SHANGHAI — Texas basketball fans are solely focused on the Longhorns’ experience in China and whether Shaka Smart’s bunch can come home 1-0. For Chinese nationals like Yao Ming, the Texas-Washington game truly means much more.
Yao, now 35 and well beyond his NBA career with the Houston Rockets, spends his days studying at Jiao Tong University in Shanghai. Like most star athletes, Yao spent his younger days working on his jumper instead of his grades.
“That’s why I’m back to school after my career,” Yao said. “I did it in reverse.”
Whether it’s because of his superstar status, desire to give back or love for the game, Yao wants basketball to flourish in his homeland. That much was obvious during a panel discussion on Friday at Jiao Tong that included fellow NBA great Bill Walton.
Saturday’s matchup, scheduled to start at 9 p.m. Friday in Austin, represents huge progress for Yao. He’s the one who pushed Pac-12 commissioner Larry Scott to bring this event here. It’s the first regular-season intercollegiate game between U.S. teams in China and the coaching debut for UT’s Shaka Smart.
Yao was supportive when various U.S. athletes traveled thousands of miles to play exhibitions against Chinese professional teams. He helped the Pac-12 launch its Asian expansion in 2012.
“He’s the one who really said, ‘These exhibitions games are interesting, but these Chinese basketball fans have gotten pretty sophisticated,’ ” Scott said. “There are exhibitions and then there’s a real game.”
Ma Jian, a famous Chinese hoops star who played college basketball at Utah, expected both teams to come ready for battle. “That game is serious. You’re going to see both teams fighting hard, much harder than preseason,” he said.
A huge focus during the China-U.S. University Sports and Education Summit on Friday was how China can blend athletics and academics, something Yao wants to see.
China does not have the joint academic and athletic model used in the U.S. educational system. The education is controlled by one group and athletics are controlled by another. There are no student-athletes, the phrase used in the U.S. To hear Yao describe it, Chinese children are either students or athletes, but not both.
“For a long time here, sports and education, were parallel,” Yao said. “I think this game and show is a perfect example that the two lines can touch each other. … We can balance that well and we can achieve both. It’s not like we have to make it an option, go left or right.”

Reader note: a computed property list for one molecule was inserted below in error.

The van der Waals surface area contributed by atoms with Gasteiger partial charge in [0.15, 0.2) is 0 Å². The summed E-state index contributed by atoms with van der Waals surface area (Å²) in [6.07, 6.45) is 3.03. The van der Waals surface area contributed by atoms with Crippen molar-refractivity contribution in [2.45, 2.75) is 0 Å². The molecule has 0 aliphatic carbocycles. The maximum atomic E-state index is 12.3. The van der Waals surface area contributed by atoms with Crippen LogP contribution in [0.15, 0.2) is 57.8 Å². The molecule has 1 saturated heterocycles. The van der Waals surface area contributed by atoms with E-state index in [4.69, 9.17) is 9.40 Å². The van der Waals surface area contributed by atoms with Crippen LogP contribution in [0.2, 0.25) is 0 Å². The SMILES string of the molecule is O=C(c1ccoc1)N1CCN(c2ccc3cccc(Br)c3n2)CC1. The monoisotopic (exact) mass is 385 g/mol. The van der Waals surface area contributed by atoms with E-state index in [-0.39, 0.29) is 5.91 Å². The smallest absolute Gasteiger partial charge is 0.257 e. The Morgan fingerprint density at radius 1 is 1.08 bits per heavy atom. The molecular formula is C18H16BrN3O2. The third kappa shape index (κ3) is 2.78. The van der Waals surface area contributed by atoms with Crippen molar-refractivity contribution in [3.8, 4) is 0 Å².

Scott gave a crowded lecture hall a brief history of the Pac-12 Conference, a league celebrating its 100th year. Shen Zhen, vice president of the Federation of University Sports in China, said his association is only 40 years old. Organized Chinese athletics, at least when compared to the U.S., has a long way to go to catch up.
Shen said the FUSC is sending more than 200 coaches from various Chinese sports to France and the United Kingdom this year to learn better coaching techniques. Current Chinese coaches “are limited” by a lack of health and nutritional training, Shen said.
“We call them seeds,” said Liu Jinghui, secretary-general of the China Scholarship Council. “Those 200 seeds will be spread all over China.”
Next year, that number is getting bumped to 600. One hundred Chinese coaches are going to Salt Lake City to be embedded at the University of Utah, school president David Pershing said.
“We need to make improvement in the games,” Shen said, according to an interpreter. “If we cannot make improvement in the games, it is hard to very hard to market.”
Texas women’s athletic director Chris Plonsky stressed to a crowd of Chinese students that U.S. collegiate athletes are held to a high standard academically. That’s a major reason why fans, alumni and corporations support U.S. institutions through donations.
The University of Texas athletic department does not receive taxpayer funding. The department is wholly funded by private giving, something that’s foreign in a country where sports are funded by the Chinese government.
“If not for the educational component, I don’t believe corporations would support college athletes,” Plonsky said. “I think the educational piece of that is the most important driver in our endeavors.”
The Pac-12 is using men’s basketball to get its foot in the door of the world’s most populous country. It’s clear Scott has broader goals in mind. The league announced a new collaboration with Letv Sports to stream 200 live athletic events in four sports across China.
At Friday’s summit, Scott announced that Stanford and Harvard will meet in the 2016 Pac-12 China game. As for the real moneymaker, Scott said he can’t say when it will happen, but he definitely wants to bring American football to China.
No one can definitively say what the long-term benefits of this Pac-12 initiative will be. Give Scott some credit, though. His league isn’t afraid to try something no one else will. China, by all appearances, has its arms wide open, thanks to its favorite son.
“Basketball really doesn’t need any one person like me to promote (the sport) in this country. It was famous before,” Yao said. “People love basketball here. But basketball today is getting competition from other sports, like soccer and tennis and other sports, including some other cultural activities like movies and other entertainment.
“Basketball is very unique,” he added, “which really provides a lot of value and shapes people’s character.”